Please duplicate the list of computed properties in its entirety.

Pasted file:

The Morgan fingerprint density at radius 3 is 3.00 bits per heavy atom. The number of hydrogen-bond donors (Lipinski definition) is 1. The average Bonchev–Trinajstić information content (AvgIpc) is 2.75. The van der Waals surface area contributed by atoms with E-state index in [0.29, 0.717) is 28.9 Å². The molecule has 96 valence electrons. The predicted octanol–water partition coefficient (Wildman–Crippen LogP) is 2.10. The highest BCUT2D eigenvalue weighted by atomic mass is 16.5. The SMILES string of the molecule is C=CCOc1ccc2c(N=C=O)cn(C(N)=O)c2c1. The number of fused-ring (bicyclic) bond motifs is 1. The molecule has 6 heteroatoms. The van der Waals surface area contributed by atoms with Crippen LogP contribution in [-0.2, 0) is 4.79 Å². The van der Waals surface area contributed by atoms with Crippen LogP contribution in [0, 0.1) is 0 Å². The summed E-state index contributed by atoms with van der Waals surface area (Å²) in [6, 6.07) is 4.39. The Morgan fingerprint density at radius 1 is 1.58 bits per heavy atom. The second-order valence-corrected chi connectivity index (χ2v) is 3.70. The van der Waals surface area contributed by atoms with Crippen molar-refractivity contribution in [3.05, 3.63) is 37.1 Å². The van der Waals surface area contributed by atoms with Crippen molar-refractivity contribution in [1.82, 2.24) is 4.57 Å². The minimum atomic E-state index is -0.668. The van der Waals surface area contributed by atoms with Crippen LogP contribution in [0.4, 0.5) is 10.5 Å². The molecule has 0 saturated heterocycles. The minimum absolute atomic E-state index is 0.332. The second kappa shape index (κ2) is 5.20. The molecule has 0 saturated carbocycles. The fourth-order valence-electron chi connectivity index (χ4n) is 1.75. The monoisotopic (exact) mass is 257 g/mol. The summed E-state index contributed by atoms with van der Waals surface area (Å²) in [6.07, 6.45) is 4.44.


The Morgan fingerprint density at radius 3 is 3.00 bits per heavy atom. The number of hydrogen-bond donors (Lipinski definition) is 1. The average Bonchev–Trinajstić information content (AvgIpc) is 2.75. The van der Waals surface area contributed by atoms with E-state index in [0.29, 0.717) is 28.9 Å². The molecule has 96 valence electrons. The predicted octanol–water partition coefficient (Wildman–Crippen LogP) is 2.10. The highest BCUT2D eigenvalue weighted by atomic mass is 16.5. The SMILES string of the molecule is C=CCOc1ccc2c(N=C=O)cn(C(N)=O)c2c1. The number of fused-ring (bicyclic) bond motifs is 1. The molecule has 6 heteroatoms. The van der Waals surface area contributed by atoms with Crippen LogP contribution in [-0.2, 0) is 4.79 Å². The van der Waals surface area contributed by atoms with Crippen LogP contribution in [0, 0.1) is 0 Å². The summed E-state index contributed by atoms with van der Waals surface area (Å²) in [6, 6.07) is 4.39. The Morgan fingerprint density at radius 1 is 1.58 bits per heavy atom. The second-order valence-corrected chi connectivity index (χ2v) is 3.70. The van der Waals surface area contributed by atoms with Crippen molar-refractivity contribution in [3.05, 3.63) is 37.1 Å². The van der Waals surface area contributed by atoms with Crippen molar-refractivity contribution in [1.82, 2.24) is 4.57 Å². The minimum atomic E-state index is -0.668. The van der Waals surface area contributed by atoms with Crippen LogP contribution in [0.4, 0.5) is 10.5 Å². The molecule has 0 saturated heterocycles. The minimum absolute atomic E-state index is 0.332. The second kappa shape index (κ2) is 5.20. The molecule has 0 saturated carbocycles. The fourth-order valence-electron chi connectivity index (χ4n) is 1.75. The monoisotopic (exact) mass is 257 g/mol. The summed E-state index contributed by atoms with van der Waals surface area (Å²) in [6.07, 6.45) is 4.44.